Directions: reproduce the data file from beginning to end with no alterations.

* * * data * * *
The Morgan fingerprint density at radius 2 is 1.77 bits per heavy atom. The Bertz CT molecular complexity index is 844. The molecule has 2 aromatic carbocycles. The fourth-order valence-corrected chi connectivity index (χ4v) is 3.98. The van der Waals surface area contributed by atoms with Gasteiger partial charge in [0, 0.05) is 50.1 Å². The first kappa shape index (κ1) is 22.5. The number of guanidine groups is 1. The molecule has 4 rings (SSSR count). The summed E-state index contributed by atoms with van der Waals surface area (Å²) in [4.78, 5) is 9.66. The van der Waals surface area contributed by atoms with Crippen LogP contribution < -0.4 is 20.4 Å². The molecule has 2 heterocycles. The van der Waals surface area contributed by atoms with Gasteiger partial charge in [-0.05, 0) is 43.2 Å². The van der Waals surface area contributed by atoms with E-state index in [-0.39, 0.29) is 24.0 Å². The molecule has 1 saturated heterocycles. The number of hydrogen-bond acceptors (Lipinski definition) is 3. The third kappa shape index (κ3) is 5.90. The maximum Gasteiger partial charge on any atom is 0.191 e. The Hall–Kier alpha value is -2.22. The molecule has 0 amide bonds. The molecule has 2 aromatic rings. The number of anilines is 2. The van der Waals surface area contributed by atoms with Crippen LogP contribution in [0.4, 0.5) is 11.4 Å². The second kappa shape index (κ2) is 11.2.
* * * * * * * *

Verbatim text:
The Morgan fingerprint density at radius 2 is 1.77 bits per heavy atom. The Bertz CT molecular complexity index is 844. The molecule has 2 aromatic carbocycles. The fourth-order valence-corrected chi connectivity index (χ4v) is 3.98. The van der Waals surface area contributed by atoms with Gasteiger partial charge in [0, 0.05) is 50.1 Å². The first kappa shape index (κ1) is 22.5. The number of guanidine groups is 1. The molecule has 4 rings (SSSR count). The summed E-state index contributed by atoms with van der Waals surface area (Å²) in [4.78, 5) is 9.66. The van der Waals surface area contributed by atoms with Crippen LogP contribution < -0.4 is 20.4 Å². The molecule has 2 heterocycles. The van der Waals surface area contributed by atoms with Gasteiger partial charge in [-0.05, 0) is 43.2 Å². The van der Waals surface area contributed by atoms with E-state index in [-0.39, 0.29) is 24.0 Å². The molecule has 1 saturated heterocycles. The number of hydrogen-bond acceptors (Lipinski definition) is 3. The third kappa shape index (κ3) is 5.90. The maximum Gasteiger partial charge on any atom is 0.191 e. The Hall–Kier alpha value is -2.22. The molecule has 0 amide bonds. The molecule has 2 aromatic rings. The number of anilines is 2. The van der Waals surface area contributed by atoms with Crippen LogP contribution in [0.4, 0.5) is 11.4 Å². The second kappa shape index (κ2) is 11.2.